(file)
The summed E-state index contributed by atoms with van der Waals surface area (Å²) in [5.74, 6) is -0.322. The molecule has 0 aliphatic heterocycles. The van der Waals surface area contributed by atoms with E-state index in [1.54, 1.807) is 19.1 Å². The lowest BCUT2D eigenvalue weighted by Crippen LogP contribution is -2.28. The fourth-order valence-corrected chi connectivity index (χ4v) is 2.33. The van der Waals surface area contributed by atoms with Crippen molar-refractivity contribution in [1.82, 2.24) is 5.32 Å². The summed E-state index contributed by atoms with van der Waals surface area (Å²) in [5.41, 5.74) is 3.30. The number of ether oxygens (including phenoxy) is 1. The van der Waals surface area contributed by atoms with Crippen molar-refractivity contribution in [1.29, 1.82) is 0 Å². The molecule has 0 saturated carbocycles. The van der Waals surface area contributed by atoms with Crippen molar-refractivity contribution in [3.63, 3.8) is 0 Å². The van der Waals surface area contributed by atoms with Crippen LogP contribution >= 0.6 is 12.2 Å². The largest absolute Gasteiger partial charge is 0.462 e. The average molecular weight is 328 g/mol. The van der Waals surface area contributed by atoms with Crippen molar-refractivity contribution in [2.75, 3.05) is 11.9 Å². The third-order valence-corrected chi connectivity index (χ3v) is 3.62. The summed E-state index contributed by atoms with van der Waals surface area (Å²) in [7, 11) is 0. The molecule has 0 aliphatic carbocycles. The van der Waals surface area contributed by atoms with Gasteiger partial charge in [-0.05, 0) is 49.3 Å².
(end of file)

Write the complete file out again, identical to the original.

The summed E-state index contributed by atoms with van der Waals surface area (Å²) in [5.74, 6) is -0.322. The molecule has 0 aliphatic heterocycles. The van der Waals surface area contributed by atoms with E-state index in [1.54, 1.807) is 19.1 Å². The lowest BCUT2D eigenvalue weighted by Crippen LogP contribution is -2.28. The fourth-order valence-corrected chi connectivity index (χ4v) is 2.33. The van der Waals surface area contributed by atoms with Crippen molar-refractivity contribution in [1.82, 2.24) is 5.32 Å². The summed E-state index contributed by atoms with van der Waals surface area (Å²) in [5.41, 5.74) is 3.30. The number of ether oxygens (including phenoxy) is 1. The van der Waals surface area contributed by atoms with Crippen molar-refractivity contribution in [1.29, 1.82) is 0 Å². The molecule has 0 saturated carbocycles. The van der Waals surface area contributed by atoms with Crippen molar-refractivity contribution in [3.63, 3.8) is 0 Å². The van der Waals surface area contributed by atoms with Crippen LogP contribution >= 0.6 is 12.2 Å². The largest absolute Gasteiger partial charge is 0.462 e. The average molecular weight is 328 g/mol. The van der Waals surface area contributed by atoms with Crippen molar-refractivity contribution in [2.75, 3.05) is 11.9 Å². The third-order valence-corrected chi connectivity index (χ3v) is 3.62. The summed E-state index contributed by atoms with van der Waals surface area (Å²) in [7, 11) is 0. The molecule has 0 aliphatic carbocycles. The van der Waals surface area contributed by atoms with Gasteiger partial charge in [-0.05, 0) is 49.3 Å².